Once it so happened, there was a man who was reading the Scriptures in the quarters, a very harmless thing. But the man in charge over there said, "Well, look here, you cannot read the Scriptures in here." That man came up to me quietly, "Should I report him? .... No, no--there may be something said in the military law about this." So military law is very strict, you see. When anybody orders, "Fire." Fire! You are not to question the order; what can you do? It is the job of the officer to give the orders. If he says, "Fire!", you have to fire. Why are you afraid of death? If death has to come, it has to come. Why are you afraid of it.
    In the regiment, there was a dacoit; very dreadful, I tell you. He liked me and sometimes followed me as my bodyguard. He said he was afraid of me. I told him, "Everybody is afraid of you and you say you are afraid of me?" He said, "When I look at you I start trembling; my past sins come to life." I asked him, "Why? What happened?" He said, "I have tormented so many people. Killed them, like that. How many I killed, the exact number, I don't remember. Is there any hope for me?" "Yes, there is hope for everybody. There is hope for even the worst sinner. Repent. Pray. Do no more."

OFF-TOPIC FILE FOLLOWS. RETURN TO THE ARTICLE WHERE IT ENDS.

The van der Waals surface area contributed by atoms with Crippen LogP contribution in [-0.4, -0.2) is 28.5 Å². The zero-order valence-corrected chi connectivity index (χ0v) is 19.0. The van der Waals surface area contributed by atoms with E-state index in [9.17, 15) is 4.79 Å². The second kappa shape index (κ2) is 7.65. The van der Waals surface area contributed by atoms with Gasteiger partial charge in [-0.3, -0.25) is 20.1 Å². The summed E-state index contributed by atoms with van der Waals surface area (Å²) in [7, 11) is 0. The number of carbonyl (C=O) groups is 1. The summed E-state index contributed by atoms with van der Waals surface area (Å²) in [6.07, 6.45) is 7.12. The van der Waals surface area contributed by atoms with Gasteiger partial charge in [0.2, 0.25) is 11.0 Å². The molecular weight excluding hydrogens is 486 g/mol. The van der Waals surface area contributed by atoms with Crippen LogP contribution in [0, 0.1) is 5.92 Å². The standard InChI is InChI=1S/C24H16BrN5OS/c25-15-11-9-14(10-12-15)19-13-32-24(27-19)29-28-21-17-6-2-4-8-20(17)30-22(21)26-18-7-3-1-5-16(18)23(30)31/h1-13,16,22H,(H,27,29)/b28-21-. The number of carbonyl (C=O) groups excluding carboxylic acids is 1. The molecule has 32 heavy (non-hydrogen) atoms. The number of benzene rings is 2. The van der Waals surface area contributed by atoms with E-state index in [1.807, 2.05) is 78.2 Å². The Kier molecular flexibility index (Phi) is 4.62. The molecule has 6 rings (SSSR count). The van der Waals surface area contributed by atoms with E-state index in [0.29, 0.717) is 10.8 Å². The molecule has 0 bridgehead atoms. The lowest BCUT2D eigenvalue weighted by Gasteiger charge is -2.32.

So you see, in my time, military life was generally a very hard life. There was so much hard training going on. Now it is not as hard a life. You have a more easy time. There was so much training going on there. What you have to do in a month now we had to do in a week of training then. Many became sick from overwork. Very hard life. But I have love for them.
    Who is going tomorrow? You? [the military man] What time?

Right after darshan. I have to go back to Delhi. I leave Monday morning.

    [Addressing his wife] You are also going? Go jolly. Where are you stationed?

Korea.

    And she? She is also in military? [Chuckles] Korea. No war there? The trouble's over now.

No war. The trouble's over now.

    One minister from Korea came here; he was initiated. Is she going back also?

Yes, she's coming back with me. She's been in Korea with me the whole time.

    You've got your accommodations arranged.

Yes, they are very good. I live off base.

    What is your rank.

Sergeant.